Officials warn of cyber campaign using RMM software | HCLTech

Officials warn of cyber campaign using RMM software

Officials warn of cyber campaign using RMM software

Employees from at least two U.S. federal civilian agencies were hacked by cybercriminals last year as part of a fraud campaign focused on stealing money from individuals’ bank accounts
3 min. read
Jordan Smith
Jordan Smith
US Reporter, HCLTech
3 min. read
Officials warn of the cyber campaign using RMM software

U.S. cybersecurity officials are warning network defenders of a cyber campaign using legitimate remote monitoring and management (RMM) software to execute a phishing scam.

The “widespread cyber campaign” impacted at least two federal agencies, according to the Department of Homeland Security’s Cybersecurity and Infrastructure Security Agency (CISA). CISA warned network defenders of the malicious use of RMM software in a joint advisory with the National Security Agency and Multi-State Information Sharing and Analysis Center (MS-ISAC).

In the advisory, the authoring organizations outline that the cyber criminals sent phishing emails that led to a download for legitimate RMM software. The actors then used a refund scam to steal money from victim bank accounts.

“Using portable executables of RMM software provides a way for actors to establish local user access without the need for administrative privilege and full software installation—effectively bypassing common software controls and risk management assumptions,” the advisory states.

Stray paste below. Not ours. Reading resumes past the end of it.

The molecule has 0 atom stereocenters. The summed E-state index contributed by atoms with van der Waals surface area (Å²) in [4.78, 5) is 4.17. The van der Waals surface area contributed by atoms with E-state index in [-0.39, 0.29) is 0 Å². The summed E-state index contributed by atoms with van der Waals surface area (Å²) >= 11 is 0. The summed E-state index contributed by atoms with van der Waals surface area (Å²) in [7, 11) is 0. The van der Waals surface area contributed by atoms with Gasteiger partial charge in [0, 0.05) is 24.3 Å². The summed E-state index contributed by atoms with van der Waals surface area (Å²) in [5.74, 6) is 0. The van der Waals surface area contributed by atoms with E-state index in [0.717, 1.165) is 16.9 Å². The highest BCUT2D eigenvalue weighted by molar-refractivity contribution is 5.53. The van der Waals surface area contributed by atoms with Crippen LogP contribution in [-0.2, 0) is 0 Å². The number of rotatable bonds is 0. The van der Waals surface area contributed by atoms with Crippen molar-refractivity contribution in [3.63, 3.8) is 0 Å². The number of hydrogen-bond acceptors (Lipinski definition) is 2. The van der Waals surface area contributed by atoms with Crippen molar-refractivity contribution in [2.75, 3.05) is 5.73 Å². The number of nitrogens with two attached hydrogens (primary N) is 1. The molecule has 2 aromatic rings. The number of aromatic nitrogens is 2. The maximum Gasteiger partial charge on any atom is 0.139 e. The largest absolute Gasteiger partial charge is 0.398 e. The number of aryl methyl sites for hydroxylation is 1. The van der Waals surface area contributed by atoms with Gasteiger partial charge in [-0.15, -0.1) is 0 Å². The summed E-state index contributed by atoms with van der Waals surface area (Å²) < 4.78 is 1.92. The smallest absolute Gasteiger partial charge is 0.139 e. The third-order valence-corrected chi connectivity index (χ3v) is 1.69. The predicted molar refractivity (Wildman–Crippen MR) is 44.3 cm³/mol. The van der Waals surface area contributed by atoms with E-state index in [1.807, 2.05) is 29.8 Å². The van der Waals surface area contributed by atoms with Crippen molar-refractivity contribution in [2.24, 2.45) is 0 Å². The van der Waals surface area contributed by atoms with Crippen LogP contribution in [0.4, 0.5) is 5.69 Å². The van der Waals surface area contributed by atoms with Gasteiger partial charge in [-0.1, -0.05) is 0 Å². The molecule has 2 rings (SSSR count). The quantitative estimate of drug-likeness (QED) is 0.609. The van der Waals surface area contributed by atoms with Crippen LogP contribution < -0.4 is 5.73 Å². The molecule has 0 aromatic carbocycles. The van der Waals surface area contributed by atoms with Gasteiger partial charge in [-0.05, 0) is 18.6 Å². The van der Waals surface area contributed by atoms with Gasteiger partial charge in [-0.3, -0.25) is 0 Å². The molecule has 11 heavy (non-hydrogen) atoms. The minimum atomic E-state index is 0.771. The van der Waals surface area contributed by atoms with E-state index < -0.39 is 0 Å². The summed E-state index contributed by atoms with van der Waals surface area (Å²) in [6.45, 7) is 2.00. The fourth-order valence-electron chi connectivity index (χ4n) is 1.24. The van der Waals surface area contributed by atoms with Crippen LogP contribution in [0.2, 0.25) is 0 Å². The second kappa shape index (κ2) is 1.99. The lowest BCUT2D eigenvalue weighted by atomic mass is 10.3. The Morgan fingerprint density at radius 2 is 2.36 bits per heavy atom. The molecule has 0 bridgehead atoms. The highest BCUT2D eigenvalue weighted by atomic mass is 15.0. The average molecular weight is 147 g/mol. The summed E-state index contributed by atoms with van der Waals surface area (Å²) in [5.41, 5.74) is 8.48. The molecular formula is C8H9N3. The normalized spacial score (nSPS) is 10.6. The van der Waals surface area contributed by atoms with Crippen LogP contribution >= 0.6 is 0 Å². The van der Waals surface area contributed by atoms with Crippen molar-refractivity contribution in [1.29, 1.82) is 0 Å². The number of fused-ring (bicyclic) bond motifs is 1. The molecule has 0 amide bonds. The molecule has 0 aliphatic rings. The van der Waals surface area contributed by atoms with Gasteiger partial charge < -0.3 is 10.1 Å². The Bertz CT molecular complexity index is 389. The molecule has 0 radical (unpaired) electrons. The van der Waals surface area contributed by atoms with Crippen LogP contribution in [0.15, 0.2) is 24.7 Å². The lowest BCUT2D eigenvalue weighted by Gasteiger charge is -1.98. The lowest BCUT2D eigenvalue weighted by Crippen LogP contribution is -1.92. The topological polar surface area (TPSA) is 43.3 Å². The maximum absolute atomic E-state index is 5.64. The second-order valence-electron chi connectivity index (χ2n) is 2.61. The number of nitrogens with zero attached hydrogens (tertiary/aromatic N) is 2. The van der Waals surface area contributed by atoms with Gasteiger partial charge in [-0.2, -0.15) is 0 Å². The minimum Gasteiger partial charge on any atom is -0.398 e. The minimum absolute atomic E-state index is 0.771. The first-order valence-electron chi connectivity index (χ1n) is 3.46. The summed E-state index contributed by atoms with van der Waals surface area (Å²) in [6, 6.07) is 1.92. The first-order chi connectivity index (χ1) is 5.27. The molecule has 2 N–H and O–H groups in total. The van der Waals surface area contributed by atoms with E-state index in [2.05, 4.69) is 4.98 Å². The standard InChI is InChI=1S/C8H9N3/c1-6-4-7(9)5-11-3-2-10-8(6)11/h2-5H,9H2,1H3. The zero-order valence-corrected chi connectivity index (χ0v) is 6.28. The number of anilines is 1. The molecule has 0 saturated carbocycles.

CISA had discovered the cyber activity in October 2022, but by that time, the hackers had been sending phishing emails to federal employees’ personal and government email accounts since June. Forensic analysis of the cyber campaign found related activity on many other federal networks in addition to the two initial agency victims.

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Protecting your network

The authoring organizations of the cyber advisory recommended that network defenders review Indicators of Compromise (IOCs) and Mitigations sections in the advisory and apply those recommendations to protect against malicious RMM software use.

Among those recommendations include: implementing best practices to block phishing emails, auditing remote access tools on your network to identify currently used and/or authorized RMM software and to use security software to detect instances of RMM software only being loaded in memory.

“As cyberattack vectors evolve, consumers and businesses alike need to make adjustments to stay ahead,” said EVP at HCLTech Amit Jain.

Adopting cyber frameworks to be adaptive and resilient can help businesses as the cyber landscape shifts. HCLTech’s Dynamic Cybersecurity model is a framework of governance and continual assessment to enable an adaptive and evolving posture while leveraging the best technologies. The model assists businesses in countering cyber risks effectively and helping organizations rethink, reimagine and reengineer enterprise security for a dynamic business.

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